If you find yourself asking the question, “What to plant in September?”, the answer lies in the spectacular Sedums. These remarkable perennials, particularly the beloved variety known as “Autumn Joy”, are truly the workhorses of the fall garden. Their resilience and beauty make them an ideal choice for gardeners seeking to keep their gardens vibrant even as the temperatures begin to dip.

Sedums bring to mind that one friend we all have – the laid-back companion who’s always calm, never fussy, and gets along with everyone. They’re undemanding, easy-going plants that don’t require pampering or special attention. With their low maintenance requirements, drought tolerance, and adaptability to various soil conditions, Sedums can thrive in your garden like that one friend who’s perfectly content at any social gathering, whether it’s a backyard barbecue or a grand ball.

The true joy of Autumn Joy lies not only in its hardiness but also in its spectacular transformation as the season progresses. When you first plant these in September, you’ll be greeted with mounds of light green, succulent leaves and clusters of tiny green buds. But as they say, patience is a virtue, and Sedums are the embodiment of this proverb. Their true beauty unfolds slowly, like a carefully crafted novel with each chapter more riveting than the last.

As autumn advances, “Autumn Joy” begins its mesmerizing color transformation. The green buds bloom into beautiful pink flowers, bringing a dash of soft color to your fall garden. This stage is akin to the climax of a fireworks display when the skies are filled with dazzling pink bursts of light.

A gardener planting Sedum "Autumn Joy" in their garden during September.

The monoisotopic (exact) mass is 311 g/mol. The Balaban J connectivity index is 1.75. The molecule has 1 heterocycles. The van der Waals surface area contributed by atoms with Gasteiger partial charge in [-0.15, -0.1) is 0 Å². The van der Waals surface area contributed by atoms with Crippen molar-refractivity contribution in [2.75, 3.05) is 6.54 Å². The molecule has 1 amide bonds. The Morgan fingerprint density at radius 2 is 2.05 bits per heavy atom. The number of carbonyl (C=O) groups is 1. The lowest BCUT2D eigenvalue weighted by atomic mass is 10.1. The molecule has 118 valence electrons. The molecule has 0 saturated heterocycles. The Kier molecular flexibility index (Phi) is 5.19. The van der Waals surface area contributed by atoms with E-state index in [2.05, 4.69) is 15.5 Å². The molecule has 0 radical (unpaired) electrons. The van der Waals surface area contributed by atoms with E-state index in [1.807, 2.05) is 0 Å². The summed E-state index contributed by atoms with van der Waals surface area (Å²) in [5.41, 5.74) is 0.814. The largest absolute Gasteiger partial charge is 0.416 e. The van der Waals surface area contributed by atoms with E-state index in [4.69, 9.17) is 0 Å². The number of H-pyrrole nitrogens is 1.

Sedums are a great option to plant in September.

As the season marches on, the pink deepens into a rich, rosy copper. It’s as if nature has taken a paintbrush and dabbed the tops of these plants with strokes of burnished copper. This final color change of Sedums in the garden is nothing short of a slow-burn fireworks display right in your backyard. It’s a fall spectacle that extends the garden season and provides a visual treat for any gardener.

So, as September rolls in and you’re pondering over what to plant, consider the spectacular Sedums. They’re not only a visual delight but also an effortless addition to any fall garden. With their easy care, striking transformation, and prolonged color display, Sedums like the Autumn Joy offer a simple answer to the common question: What to plant in September?

The Resilient Rudbeckias: Fall’s Sunny Blooms

A panoramic view of a garden in the fall showcasing a profusion of Rudbeckias mixed with other fall flowers.
Rudbeckias make a great addition to a mixed garden.

Just when you think your garden has given all it can through the summer, along come the Rudbeckias, the cheerful sunflowers of the fall, ready to take the baton and continue the colorful relay. With their brilliant yellows and deep browns, they are nature’s artists, skillfully capturing the quintessential palette of autumn in their stunning petals. They’re like small, joyous suns that illuminate your garden even on the dreariest of fall days.

The resilient Rudbeckias, commonly known as Black-eyed Susans, are quite the troopers of the plant world. Hailing from the family of sunflowers, they bring the same sunny disposition to the garden but with an added edge of toughness. Just as sunflowers reach for the sky, Rudbeckias rise to every challenge. They don’t just survive in challenging conditions; they thrive, proving that adversity, indeed, reveals genius.